Monday, October 25, 2010

Implications of forest utilisation on bird conservation- NMK Study



Authors: Edward Waiyakia; Leon A. Bennuna

Abstract

Waiyaki, E. & Bennun, L.A. 2000. The avifauna of coastal forests in southern Kenya: status and conservation. Ostrich 71 (1 & 2): 247-256.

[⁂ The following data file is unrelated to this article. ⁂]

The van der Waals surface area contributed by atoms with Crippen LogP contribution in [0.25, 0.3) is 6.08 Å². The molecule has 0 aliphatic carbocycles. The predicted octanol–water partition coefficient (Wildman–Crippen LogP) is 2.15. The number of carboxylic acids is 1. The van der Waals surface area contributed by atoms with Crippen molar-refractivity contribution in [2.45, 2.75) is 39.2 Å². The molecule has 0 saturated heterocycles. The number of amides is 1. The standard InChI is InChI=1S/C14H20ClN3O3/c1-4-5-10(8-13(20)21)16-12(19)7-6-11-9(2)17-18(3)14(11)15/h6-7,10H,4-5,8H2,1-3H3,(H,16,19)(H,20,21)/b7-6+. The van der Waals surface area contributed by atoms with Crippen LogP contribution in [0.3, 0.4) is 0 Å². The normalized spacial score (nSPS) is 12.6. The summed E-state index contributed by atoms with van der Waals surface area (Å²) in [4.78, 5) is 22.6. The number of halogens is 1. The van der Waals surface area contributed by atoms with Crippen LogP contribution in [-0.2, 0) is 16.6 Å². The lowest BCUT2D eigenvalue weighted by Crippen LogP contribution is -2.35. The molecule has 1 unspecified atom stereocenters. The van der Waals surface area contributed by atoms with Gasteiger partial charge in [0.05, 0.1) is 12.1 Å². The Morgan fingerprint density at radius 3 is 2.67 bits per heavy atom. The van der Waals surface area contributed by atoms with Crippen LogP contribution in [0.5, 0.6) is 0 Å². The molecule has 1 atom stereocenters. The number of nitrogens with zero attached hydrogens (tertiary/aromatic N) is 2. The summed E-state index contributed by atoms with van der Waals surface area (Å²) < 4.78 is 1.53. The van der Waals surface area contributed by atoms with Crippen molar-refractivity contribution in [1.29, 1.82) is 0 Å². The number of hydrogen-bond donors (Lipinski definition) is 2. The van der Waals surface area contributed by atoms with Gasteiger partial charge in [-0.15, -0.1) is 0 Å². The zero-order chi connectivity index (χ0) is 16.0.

The biological importance and uniqueness of East African coastal forests is widely recognised; they form an Endemic Bird Area. Important remnants of this fragmented habitat OCCUT on the southern Kenyan coast, but their avifauna has been little studied. In October 1992, September 1993 and May-August 1994, we systematically assessed the avifauna of fifteen South Coast forest fragments (and the threats facing them) using mist-netting, timed species counts and direct observations. Sixty forest-dependent bird species were recorded, amongst them three that are globally threatened (Sokoke Pipit Anthus sokolcensis, Spotted Ground Thrush Turdus fischeri, East Coast Akalat Sheppardia gunningi) three that are near-threatened (Southern Banded Snake Eagle Circaetus fasciolatus, Fischer's Turaco Tauraco fischeri, Plain-backed Sunbird Anthrepres reichenowi) and four that are 'restricted-range' (Fischer's Turaco, Sokoke Pipit, Mombasa WoodpeckerCampethera mombassica, Uluguru Violet-backed Sunbird Anthreptes neglectus). Globally or regionally threatened and near-threatened species were relatively rare and were patchily distributed across forests. In contrast, most other forest species were widely distributed, being present in most or all fragments. The breakdown of traditional conservation systems, selective logging, encroachment by cultivation and fire-maintained grassland, fragmentation, allocation of land for urban development, pole cutting, charcoal burning, hunting and trapping, prospective mining, bark stripping and elephant damage are the major threats to the continued survival of these forests. Shimba Hills (Mkongani & Longomagandi), Gandini, Mrima, Marenji, Dzombo, Waa, Buda and Gongoni forests met the criteria for Globally Important Bird Areas set by Birdlife International. A number of urgent steps are needed for improved forest management if these important sites are to survive and retain their biological diversity.

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